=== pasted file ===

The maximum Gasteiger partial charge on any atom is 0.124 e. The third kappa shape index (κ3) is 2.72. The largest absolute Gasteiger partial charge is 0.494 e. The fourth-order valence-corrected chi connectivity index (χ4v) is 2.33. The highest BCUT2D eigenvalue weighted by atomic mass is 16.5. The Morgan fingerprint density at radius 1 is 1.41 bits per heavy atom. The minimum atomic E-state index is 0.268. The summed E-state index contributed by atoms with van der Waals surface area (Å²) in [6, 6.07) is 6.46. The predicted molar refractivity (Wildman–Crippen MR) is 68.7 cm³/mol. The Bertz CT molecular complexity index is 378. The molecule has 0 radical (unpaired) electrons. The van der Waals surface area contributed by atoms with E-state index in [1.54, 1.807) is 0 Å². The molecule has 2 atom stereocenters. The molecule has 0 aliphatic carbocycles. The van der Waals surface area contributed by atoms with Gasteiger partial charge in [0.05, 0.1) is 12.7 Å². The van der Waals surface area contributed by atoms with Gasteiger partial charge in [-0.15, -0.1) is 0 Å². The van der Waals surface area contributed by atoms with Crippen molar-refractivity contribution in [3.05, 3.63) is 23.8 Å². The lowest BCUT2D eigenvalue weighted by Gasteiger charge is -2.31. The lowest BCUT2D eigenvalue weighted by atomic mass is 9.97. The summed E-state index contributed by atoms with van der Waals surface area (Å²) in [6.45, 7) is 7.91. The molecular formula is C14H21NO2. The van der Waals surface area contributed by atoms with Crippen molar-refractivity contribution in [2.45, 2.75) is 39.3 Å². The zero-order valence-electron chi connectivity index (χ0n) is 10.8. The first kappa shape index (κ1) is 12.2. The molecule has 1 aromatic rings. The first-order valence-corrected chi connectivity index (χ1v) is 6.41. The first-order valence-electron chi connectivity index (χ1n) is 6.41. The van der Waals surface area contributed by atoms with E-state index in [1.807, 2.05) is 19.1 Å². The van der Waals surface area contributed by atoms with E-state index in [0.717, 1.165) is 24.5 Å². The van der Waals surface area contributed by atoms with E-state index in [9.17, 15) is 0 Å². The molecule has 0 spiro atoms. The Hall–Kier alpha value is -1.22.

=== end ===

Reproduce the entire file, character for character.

The maximum Gasteiger partial charge on any atom is 0.124 e. The third kappa shape index (κ3) is 2.72. The largest absolute Gasteiger partial charge is 0.494 e. The fourth-order valence-corrected chi connectivity index (χ4v) is 2.33. The highest BCUT2D eigenvalue weighted by atomic mass is 16.5. The Morgan fingerprint density at radius 1 is 1.41 bits per heavy atom. The minimum atomic E-state index is 0.268. The summed E-state index contributed by atoms with van der Waals surface area (Å²) in [6, 6.07) is 6.46. The predicted molar refractivity (Wildman–Crippen MR) is 68.7 cm³/mol. The Bertz CT molecular complexity index is 378. The molecule has 0 radical (unpaired) electrons. The van der Waals surface area contributed by atoms with E-state index in [1.54, 1.807) is 0 Å². The molecule has 2 atom stereocenters. The molecule has 0 aliphatic carbocycles. The van der Waals surface area contributed by atoms with Gasteiger partial charge in [0.05, 0.1) is 12.7 Å². The van der Waals surface area contributed by atoms with Gasteiger partial charge in [-0.15, -0.1) is 0 Å². The van der Waals surface area contributed by atoms with Crippen molar-refractivity contribution in [3.05, 3.63) is 23.8 Å². The lowest BCUT2D eigenvalue weighted by Gasteiger charge is -2.31. The lowest BCUT2D eigenvalue weighted by atomic mass is 9.97. The summed E-state index contributed by atoms with van der Waals surface area (Å²) in [6.45, 7) is 7.91. The molecular formula is C14H21NO2. The van der Waals surface area contributed by atoms with Crippen molar-refractivity contribution in [2.45, 2.75) is 39.3 Å². The zero-order valence-electron chi connectivity index (χ0n) is 10.8. The first kappa shape index (κ1) is 12.2. The molecule has 1 aromatic rings. The first-order valence-corrected chi connectivity index (χ1v) is 6.41. The first-order valence-electron chi connectivity index (χ1n) is 6.41. The van der Waals surface area contributed by atoms with E-state index in [1.807, 2.05) is 19.1 Å². The van der Waals surface area contributed by atoms with E-state index in [0.717, 1.165) is 24.5 Å². The van der Waals surface area contributed by atoms with E-state index in [9.17, 15) is 0 Å². The molecule has 0 spiro atoms. The Hall–Kier alpha value is -1.22.